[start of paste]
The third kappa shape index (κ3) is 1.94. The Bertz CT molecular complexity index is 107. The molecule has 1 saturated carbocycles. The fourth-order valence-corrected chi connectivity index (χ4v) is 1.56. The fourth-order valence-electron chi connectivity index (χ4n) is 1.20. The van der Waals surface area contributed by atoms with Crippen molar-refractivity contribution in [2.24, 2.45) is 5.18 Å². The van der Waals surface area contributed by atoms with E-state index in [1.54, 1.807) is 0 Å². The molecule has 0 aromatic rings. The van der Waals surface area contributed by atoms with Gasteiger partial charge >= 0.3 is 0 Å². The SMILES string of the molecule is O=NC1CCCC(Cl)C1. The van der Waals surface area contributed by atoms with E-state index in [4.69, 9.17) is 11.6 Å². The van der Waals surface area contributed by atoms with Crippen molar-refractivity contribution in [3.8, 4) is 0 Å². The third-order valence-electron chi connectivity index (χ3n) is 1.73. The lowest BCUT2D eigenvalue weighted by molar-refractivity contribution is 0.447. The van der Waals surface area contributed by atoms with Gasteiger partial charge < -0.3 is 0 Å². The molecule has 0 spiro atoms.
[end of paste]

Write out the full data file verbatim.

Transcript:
The third kappa shape index (κ3) is 1.94. The Bertz CT molecular complexity index is 107. The molecule has 1 saturated carbocycles. The fourth-order valence-corrected chi connectivity index (χ4v) is 1.56. The fourth-order valence-electron chi connectivity index (χ4n) is 1.20. The van der Waals surface area contributed by atoms with Crippen molar-refractivity contribution in [2.24, 2.45) is 5.18 Å². The van der Waals surface area contributed by atoms with E-state index in [1.54, 1.807) is 0 Å². The molecule has 0 aromatic rings. The van der Waals surface area contributed by atoms with Gasteiger partial charge >= 0.3 is 0 Å². The SMILES string of the molecule is O=NC1CCCC(Cl)C1. The van der Waals surface area contributed by atoms with E-state index in [4.69, 9.17) is 11.6 Å². The van der Waals surface area contributed by atoms with Crippen molar-refractivity contribution in [3.8, 4) is 0 Å². The third-order valence-electron chi connectivity index (χ3n) is 1.73. The lowest BCUT2D eigenvalue weighted by molar-refractivity contribution is 0.447. The van der Waals surface area contributed by atoms with Gasteiger partial charge < -0.3 is 0 Å². The molecule has 0 spiro atoms.